Search Conditions for Indexed Columns

If the SQL statement contains search conditions for indexed columns, the SQL Optimizer can use the following search strategies:

Search Condition

Search Strategy of the SQL Optimizer

Equality condition for the indexed columns

Those rows whose keys are included in the associated inversion list are accessed.

IN condition for indexed columns

The system accesses those rows whose keys are included in the inversion lists.

Range conditions with one condition only ( <, <=, >, >= ) for one of the two range limits (upper or lower limit)

The system accesses those rows whose keys are included in the inversion lists that were determined by the range.

Range conditions for which both range limits are specified. It is irrelevant to the selection of the search strategy whether this specification is made using a BETWEEN operator or using two conditions (<= or >= ) for the same column linked by AND.

The system accesses those rows whose keys are included in the inversion lists that were determined by the range.

In the case of the equality/IN conditions and the range conditions, there are also queries for which it is not necessary to access the rows, since all required values are already included in the inversion list(s).

Examples

The examples used to explain the SQL Optimizer are based on the demo database DEMODB and its demo data in the schema HOTEL.

Concepts of the Database System, Objects in the Schema HOTEL

Equality Condition

SELECT * FROM hotel.customer
  WHERE name = 'Wagner'

Qualification: name = 'Wagner'
Primary key of the table CUSTOMER:
cno
Indexes of qualified columns:
FULL_NAME_INDEX (name, firstname)
Search strategy used: RANGE CONDITION FOR INDEX

Because the equality condition is only entered in the first index column, this SQL statement must be processed with a RANGE CONDITION – there can be a number of entries with the value Wagner in the index.

The start key is set in the first record, which fills the equality condition in the first index column (Wagner). The stop key is in the first record that does not fulfill the condition (Walker).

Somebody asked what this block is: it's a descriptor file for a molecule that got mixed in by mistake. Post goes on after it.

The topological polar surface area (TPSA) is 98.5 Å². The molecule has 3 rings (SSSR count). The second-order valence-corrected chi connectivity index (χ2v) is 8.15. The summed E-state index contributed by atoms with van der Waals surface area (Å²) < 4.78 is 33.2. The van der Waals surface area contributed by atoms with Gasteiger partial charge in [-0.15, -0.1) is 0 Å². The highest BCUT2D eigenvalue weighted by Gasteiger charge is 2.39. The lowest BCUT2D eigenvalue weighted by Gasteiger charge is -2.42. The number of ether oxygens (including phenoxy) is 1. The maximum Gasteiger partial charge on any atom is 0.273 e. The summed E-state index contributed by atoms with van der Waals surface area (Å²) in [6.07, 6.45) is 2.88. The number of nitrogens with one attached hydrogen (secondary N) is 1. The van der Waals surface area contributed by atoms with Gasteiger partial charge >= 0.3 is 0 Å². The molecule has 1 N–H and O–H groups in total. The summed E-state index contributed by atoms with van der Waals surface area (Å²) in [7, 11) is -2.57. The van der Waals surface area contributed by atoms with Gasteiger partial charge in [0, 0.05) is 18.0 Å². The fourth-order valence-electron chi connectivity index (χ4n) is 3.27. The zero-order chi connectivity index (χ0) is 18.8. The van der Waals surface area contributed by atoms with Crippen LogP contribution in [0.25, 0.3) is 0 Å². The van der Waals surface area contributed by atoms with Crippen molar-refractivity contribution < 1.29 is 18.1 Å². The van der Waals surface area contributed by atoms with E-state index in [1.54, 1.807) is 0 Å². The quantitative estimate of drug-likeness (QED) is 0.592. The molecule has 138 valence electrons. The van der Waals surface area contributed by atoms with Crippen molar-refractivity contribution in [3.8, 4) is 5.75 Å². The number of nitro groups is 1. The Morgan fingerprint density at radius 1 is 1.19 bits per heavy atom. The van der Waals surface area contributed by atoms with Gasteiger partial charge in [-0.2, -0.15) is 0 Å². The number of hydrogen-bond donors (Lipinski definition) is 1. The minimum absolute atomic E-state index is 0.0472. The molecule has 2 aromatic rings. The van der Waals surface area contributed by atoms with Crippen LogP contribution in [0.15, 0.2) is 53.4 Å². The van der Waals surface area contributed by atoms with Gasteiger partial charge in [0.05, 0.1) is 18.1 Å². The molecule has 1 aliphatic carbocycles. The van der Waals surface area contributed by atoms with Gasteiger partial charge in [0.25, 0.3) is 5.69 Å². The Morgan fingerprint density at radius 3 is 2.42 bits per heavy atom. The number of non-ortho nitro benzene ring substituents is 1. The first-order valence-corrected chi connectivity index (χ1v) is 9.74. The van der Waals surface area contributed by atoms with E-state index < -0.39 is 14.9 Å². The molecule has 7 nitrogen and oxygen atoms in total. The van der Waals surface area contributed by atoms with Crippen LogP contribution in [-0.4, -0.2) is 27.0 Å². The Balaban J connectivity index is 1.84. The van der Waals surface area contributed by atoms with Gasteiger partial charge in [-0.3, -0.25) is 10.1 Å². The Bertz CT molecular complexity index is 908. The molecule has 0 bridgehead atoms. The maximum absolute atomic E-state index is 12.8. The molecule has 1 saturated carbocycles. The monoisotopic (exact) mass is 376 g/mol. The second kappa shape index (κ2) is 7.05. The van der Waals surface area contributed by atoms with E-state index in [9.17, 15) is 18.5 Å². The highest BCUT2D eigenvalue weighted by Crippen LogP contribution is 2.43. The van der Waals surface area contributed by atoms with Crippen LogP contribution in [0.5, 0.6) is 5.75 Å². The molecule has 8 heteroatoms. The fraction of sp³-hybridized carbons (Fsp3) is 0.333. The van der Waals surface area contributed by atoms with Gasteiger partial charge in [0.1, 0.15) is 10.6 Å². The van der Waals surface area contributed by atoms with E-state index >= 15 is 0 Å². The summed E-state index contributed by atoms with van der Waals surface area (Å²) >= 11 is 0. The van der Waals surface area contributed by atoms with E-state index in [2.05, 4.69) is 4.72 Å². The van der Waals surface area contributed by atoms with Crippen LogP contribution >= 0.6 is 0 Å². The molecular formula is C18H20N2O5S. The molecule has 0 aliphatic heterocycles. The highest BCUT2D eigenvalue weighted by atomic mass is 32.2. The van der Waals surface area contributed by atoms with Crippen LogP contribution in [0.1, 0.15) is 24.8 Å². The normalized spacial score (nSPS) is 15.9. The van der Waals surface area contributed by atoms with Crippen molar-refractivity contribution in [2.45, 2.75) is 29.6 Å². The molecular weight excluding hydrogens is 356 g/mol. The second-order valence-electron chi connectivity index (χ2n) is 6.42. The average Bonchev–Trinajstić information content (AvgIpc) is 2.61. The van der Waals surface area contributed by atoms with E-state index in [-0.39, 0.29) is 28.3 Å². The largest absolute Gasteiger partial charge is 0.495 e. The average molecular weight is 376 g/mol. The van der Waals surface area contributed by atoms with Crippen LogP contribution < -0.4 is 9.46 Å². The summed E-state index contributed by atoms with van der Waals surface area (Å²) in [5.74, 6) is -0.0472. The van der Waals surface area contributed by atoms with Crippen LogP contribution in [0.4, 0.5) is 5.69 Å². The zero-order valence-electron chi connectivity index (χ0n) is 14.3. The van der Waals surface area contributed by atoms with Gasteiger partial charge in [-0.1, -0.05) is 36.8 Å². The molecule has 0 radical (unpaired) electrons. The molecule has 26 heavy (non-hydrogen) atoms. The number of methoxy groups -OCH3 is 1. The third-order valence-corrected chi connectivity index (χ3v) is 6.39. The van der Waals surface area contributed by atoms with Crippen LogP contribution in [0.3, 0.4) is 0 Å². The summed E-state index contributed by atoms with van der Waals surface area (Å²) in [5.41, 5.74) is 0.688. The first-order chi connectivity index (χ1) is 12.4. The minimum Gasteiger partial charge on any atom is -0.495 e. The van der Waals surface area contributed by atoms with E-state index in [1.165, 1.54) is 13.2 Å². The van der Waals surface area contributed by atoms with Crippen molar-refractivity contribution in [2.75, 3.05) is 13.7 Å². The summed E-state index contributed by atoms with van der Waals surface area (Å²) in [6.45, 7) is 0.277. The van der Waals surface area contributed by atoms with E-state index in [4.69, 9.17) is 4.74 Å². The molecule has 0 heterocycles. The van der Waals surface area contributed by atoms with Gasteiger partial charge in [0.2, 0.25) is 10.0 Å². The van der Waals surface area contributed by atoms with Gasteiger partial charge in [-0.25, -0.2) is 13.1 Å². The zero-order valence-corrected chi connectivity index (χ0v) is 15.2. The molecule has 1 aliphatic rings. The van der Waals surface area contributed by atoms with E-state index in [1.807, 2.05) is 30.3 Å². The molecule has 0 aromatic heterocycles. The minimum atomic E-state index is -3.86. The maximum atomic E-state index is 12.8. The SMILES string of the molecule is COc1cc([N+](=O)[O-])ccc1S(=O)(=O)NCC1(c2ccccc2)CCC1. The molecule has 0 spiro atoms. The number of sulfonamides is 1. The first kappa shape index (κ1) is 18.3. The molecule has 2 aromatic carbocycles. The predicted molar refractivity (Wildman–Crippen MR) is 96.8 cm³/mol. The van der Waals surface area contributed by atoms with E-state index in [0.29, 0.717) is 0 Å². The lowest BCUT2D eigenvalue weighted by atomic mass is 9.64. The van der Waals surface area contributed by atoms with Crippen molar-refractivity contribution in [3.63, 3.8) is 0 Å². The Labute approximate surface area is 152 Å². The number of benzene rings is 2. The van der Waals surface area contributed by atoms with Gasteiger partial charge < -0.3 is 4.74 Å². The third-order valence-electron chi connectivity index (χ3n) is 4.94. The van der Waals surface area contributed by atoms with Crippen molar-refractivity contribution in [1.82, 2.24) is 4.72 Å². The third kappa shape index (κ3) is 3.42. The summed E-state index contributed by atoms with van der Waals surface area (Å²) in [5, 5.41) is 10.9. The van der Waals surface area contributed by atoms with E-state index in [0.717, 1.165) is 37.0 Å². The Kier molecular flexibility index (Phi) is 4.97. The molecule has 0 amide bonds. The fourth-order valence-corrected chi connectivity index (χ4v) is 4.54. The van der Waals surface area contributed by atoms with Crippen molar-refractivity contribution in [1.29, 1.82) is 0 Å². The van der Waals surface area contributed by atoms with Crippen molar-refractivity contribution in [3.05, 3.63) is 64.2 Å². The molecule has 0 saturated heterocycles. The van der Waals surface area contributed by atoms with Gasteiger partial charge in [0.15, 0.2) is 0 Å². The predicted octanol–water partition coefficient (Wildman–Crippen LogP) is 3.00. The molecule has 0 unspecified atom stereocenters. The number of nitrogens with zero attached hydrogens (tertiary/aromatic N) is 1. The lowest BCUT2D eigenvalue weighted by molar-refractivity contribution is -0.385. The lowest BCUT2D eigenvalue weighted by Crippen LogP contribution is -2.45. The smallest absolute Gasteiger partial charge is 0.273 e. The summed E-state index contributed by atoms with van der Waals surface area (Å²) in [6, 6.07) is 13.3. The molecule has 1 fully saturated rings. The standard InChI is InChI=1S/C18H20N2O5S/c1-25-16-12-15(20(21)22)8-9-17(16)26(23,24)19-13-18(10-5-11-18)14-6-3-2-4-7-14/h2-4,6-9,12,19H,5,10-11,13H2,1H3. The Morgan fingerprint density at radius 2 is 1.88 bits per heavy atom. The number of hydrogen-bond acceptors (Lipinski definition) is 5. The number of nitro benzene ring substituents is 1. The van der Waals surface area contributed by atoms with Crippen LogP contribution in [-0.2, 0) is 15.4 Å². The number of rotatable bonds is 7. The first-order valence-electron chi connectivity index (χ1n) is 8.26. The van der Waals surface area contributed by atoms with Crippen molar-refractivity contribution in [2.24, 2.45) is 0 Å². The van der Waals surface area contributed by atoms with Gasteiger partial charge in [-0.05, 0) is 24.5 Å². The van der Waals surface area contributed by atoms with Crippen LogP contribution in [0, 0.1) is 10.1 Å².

Result of the EXPLAIN Statement

TABLENAME

COLUMN_OR_INDEX

STRATEGY

PAGECOUNT

CUSTOMER

FULL_NAME_INDEX

RANGE CONDITION FOR INDEX

34

NAME

(USED INDEX COLUMN)

RESULT IS NOT COPIED,
COSTVALUE IS


2

IN Condition

SELECT * FROM hotel.customer
  WHERE name IN ('Smith', 'Miller')

Qualification: name = IN ('Smith', 'Miller')
Primary key of the table CUSTOMER:
cno
Indexes of qualified columns:
FULL_NAME_INDEX (name, firstname)
Search strategy used: IN CONDITION FOR INDEX

The SQL statement is processed with an IN condition. The SQL Optimizer also evaluated the corresponding RANGE condition, but this condition would be more costly for the values specified.

Result of the EXPLAIN Statement

TABLENAME

COLUMN_OR_INDEX

STRATEGY

PAGECOUNT

CUSTOMER

FULL_NAME_INDEX

IN CONDITION FOR INDEX

34

NAME

(USED INDEX COLUMN)

RESULT IS NOT COPIED,
COSTVALUE IS


21

Range Condition

Create a one-column index EMPLOYEE_ENO using the ENO column.

See also:

SQL Reference Manual, CREATE INDEX Statement (create_index_statement)

SELECT eno, hno FROM hotel.employee
  WHERE eno >= 8

Qualification: eno = 8
Primary key of the table EMPLOYEE:
hno, eno
Indexes of qualified columns:
EMPLOYEE_ENO (eno)
Search strategy used: RANGE CONDITION FOR INDEX

This SQL statement can be processed with an INDEX ONLY strategy because only columns from the index and the primary key can be entered in the SELECT list, and the primary key columns are also stored in the index tree

Access is by means of the index EMPLOYEE_ENO. The start key is set in the first record that fills the bigger condition – that is, for the value 8.The stop key is set in the last record of the index.

Result of the EXPLAIN Statement

TABLENAME

COLUMN_OR_INDEX

STRATEGY

PAGECOUNT

EMPLOYEE

EMPLOYEE_ENO

RANGE CONDITION FOR INDEX

45

ONLY INDEX ACCESSED

ENO

(USED INDEX COLUMN)

RESULT IS NOT COPIED,
COSTVALUE IS


45

For a BETWEEN condition, the stop key is not set at the end of the index, but on the last entry that fulfills the RANGE condition.

You will find additional simple example SQL statements in the SQL Tutorial.

See also:

EXPLAIN Statement

Search Conditions for Key Columns

List of All Search Strategies